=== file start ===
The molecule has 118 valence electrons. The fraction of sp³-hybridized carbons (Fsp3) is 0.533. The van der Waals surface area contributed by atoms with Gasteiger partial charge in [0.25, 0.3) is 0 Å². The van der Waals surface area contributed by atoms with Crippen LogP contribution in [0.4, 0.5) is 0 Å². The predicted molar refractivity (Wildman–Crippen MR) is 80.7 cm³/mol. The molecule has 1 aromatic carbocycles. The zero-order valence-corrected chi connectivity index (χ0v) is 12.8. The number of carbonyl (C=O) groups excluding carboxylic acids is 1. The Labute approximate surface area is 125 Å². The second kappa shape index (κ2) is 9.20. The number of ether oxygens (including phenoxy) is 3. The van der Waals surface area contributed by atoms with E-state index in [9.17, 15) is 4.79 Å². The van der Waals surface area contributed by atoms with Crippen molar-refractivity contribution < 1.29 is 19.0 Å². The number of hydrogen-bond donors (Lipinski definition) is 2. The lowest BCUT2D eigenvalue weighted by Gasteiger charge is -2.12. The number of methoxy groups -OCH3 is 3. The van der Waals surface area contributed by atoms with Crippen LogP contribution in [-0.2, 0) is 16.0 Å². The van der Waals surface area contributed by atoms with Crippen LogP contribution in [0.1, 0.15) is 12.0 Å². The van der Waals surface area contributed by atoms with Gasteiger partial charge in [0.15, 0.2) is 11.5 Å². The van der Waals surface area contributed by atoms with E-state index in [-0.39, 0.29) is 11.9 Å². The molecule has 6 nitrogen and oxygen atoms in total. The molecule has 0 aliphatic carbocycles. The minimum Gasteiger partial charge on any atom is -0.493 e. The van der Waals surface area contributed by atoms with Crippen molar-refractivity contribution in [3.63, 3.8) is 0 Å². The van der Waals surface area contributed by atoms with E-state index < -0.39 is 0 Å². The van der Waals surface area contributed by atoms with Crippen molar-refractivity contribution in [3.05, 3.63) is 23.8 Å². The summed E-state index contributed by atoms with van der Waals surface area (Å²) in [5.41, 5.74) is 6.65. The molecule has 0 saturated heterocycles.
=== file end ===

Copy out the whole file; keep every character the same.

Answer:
The molecule has 118 valence electrons. The fraction of sp³-hybridized carbons (Fsp3) is 0.533. The van der Waals surface area contributed by atoms with Gasteiger partial charge in [0.25, 0.3) is 0 Å². The van der Waals surface area contributed by atoms with Crippen LogP contribution in [0.4, 0.5) is 0 Å². The predicted molar refractivity (Wildman–Crippen MR) is 80.7 cm³/mol. The molecule has 1 aromatic carbocycles. The zero-order valence-corrected chi connectivity index (χ0v) is 12.8. The number of carbonyl (C=O) groups excluding carboxylic acids is 1. The Labute approximate surface area is 125 Å². The second kappa shape index (κ2) is 9.20. The number of ether oxygens (including phenoxy) is 3. The van der Waals surface area contributed by atoms with E-state index in [9.17, 15) is 4.79 Å². The van der Waals surface area contributed by atoms with Crippen molar-refractivity contribution < 1.29 is 19.0 Å². The number of hydrogen-bond donors (Lipinski definition) is 2. The lowest BCUT2D eigenvalue weighted by Gasteiger charge is -2.12. The number of methoxy groups -OCH3 is 3. The van der Waals surface area contributed by atoms with Crippen LogP contribution in [-0.2, 0) is 16.0 Å². The van der Waals surface area contributed by atoms with Crippen LogP contribution in [0.1, 0.15) is 12.0 Å². The van der Waals surface area contributed by atoms with Gasteiger partial charge in [0.15, 0.2) is 11.5 Å². The van der Waals surface area contributed by atoms with E-state index in [-0.39, 0.29) is 11.9 Å². The molecule has 6 nitrogen and oxygen atoms in total. The molecule has 0 aliphatic carbocycles. The minimum Gasteiger partial charge on any atom is -0.493 e. The van der Waals surface area contributed by atoms with Crippen molar-refractivity contribution in [3.63, 3.8) is 0 Å². The van der Waals surface area contributed by atoms with E-state index < -0.39 is 0 Å². The van der Waals surface area contributed by atoms with Crippen molar-refractivity contribution in [3.05, 3.63) is 23.8 Å². The summed E-state index contributed by atoms with van der Waals surface area (Å²) in [5.41, 5.74) is 6.65. The molecule has 0 saturated heterocycles.